By Dave Brown – Exclusive to Iron Investing News
On Friday, Brazilian Finance Minister Guido Mantega said the country may reduce duties on steel imports in a bid to contain inflation after reported wholesale prices rose the most in two years. Inflation has been running above the government’s 4.5 percent target since January, as the fastest growth in 15 years raises concern that Latin America’s biggest economy may be overheating. Brazil’s broadest measure of inflation, the IGP-M index, rose 2.21 percent from last month, the highest reading since 2003, led up by prices of iron-ore and wholesale goods. Across Brazil, companies are struggling to keep up with demand that’s been climbing steadily as unemployment hovers near a record low of 6.8 percent with rising salaries and increasing consumption. The financial crisis in Europe, higher interest rates and the withdrawal of fiscal stimulus tax cuts should all help to cool the Brazilian economy.
Vale S.A. (NYSE:VALE), the world’s biggest supplier of iron ore, won a 90 percent price increase for April quarter contracts after it dropped a 40-year custom of setting annual prices. The company’s current challenge within its domestic market will be to remain cost competitive if tariffs are eliminated and demand continues to climb, as the Brazilian currency has also demonstrated very strong relative appreciation. The purchasing power for consumers and increasing borrowing costs for Vale will present a threat to the company’s operating margins. The Brazilian currency, the real, whose 33 percent appreciation last year was the biggest among major currencies, will strengthen to 1.77 per dollar by the end of the third quarter according to a median estimate of more than 20 economists. As recent as last week the real gained 3.4 percent, the biggest marginal increase among the 16 most traded currencies.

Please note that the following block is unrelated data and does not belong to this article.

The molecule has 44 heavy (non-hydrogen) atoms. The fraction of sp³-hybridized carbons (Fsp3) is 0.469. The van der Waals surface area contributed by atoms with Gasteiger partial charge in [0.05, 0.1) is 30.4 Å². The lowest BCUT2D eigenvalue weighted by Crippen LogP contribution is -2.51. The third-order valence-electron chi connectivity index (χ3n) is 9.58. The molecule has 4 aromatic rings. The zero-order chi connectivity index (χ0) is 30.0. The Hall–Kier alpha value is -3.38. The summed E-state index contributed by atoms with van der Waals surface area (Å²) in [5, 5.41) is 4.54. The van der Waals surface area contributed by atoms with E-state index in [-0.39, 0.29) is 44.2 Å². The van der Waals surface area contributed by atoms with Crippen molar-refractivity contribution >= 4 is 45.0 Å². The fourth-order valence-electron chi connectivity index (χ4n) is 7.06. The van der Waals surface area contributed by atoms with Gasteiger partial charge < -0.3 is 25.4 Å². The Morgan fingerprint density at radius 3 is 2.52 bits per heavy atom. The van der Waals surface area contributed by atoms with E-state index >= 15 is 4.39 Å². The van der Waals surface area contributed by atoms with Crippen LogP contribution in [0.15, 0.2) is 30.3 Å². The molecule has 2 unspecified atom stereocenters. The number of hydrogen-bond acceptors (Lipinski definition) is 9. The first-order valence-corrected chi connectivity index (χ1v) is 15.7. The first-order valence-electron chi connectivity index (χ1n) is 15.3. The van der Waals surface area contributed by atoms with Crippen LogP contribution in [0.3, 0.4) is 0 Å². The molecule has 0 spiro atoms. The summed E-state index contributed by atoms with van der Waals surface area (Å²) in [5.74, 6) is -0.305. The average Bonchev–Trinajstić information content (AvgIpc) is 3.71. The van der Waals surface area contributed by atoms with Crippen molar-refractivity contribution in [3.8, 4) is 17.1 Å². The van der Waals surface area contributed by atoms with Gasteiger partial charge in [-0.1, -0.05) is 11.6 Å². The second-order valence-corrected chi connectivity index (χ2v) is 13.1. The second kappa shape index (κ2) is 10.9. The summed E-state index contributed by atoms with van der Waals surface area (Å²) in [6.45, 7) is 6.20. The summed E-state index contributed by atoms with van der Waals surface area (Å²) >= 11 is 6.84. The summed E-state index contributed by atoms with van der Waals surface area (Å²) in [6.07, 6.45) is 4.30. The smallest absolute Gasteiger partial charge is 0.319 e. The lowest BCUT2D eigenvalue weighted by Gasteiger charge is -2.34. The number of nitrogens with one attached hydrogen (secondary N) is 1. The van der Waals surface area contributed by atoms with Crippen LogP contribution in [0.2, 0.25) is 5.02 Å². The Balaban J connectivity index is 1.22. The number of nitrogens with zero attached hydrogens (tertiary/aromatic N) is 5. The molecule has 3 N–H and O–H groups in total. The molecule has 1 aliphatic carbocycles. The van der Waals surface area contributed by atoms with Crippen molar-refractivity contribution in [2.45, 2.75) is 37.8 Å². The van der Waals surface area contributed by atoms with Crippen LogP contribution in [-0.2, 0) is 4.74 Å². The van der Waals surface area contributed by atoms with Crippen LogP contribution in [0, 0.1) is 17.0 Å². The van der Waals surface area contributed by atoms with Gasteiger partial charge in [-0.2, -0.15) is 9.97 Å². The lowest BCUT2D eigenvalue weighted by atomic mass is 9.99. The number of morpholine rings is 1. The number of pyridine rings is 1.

Any final decision to cut the maximum 14 percent duty on steel imports remains with the foreign trade chamber. Over the past year, the federal government commission has reduced tariffs on 16 products, including beer cans, palm oil and sardines, as local producers struggle to meet surging demand. Faster economic growth has prompted analysts to forecast consumer prices will stay above the government’s target this year and next, according to the Brazilian central bank survey.
According to the New York Times, U.S. government officials suggest that Afghanistan could be holding $1 trillion of untapped mineral deposits including critical industrial metals such as iron, copper, and cobalt; in addition to strategic resources like lithium, rare earth deposits of niobium and large deposits of gold. The U.S. study released by a team of geologists and pentagon officials, indicates the biggest deposits discovered so far are of iron and copper and the quantities are large enough to make Afghanistan a major world producer. Afghanistan does not have any mining industry or infrastructure, so it will take decades for the country to exploit its mineral wealth fully, the paper quoted U.S. officials as saying. A large contract to mine an estimated 1.8 billion tons of high-quality iron ore in the remote mountainous region of Hajigak is expected to open for international bidding this year.
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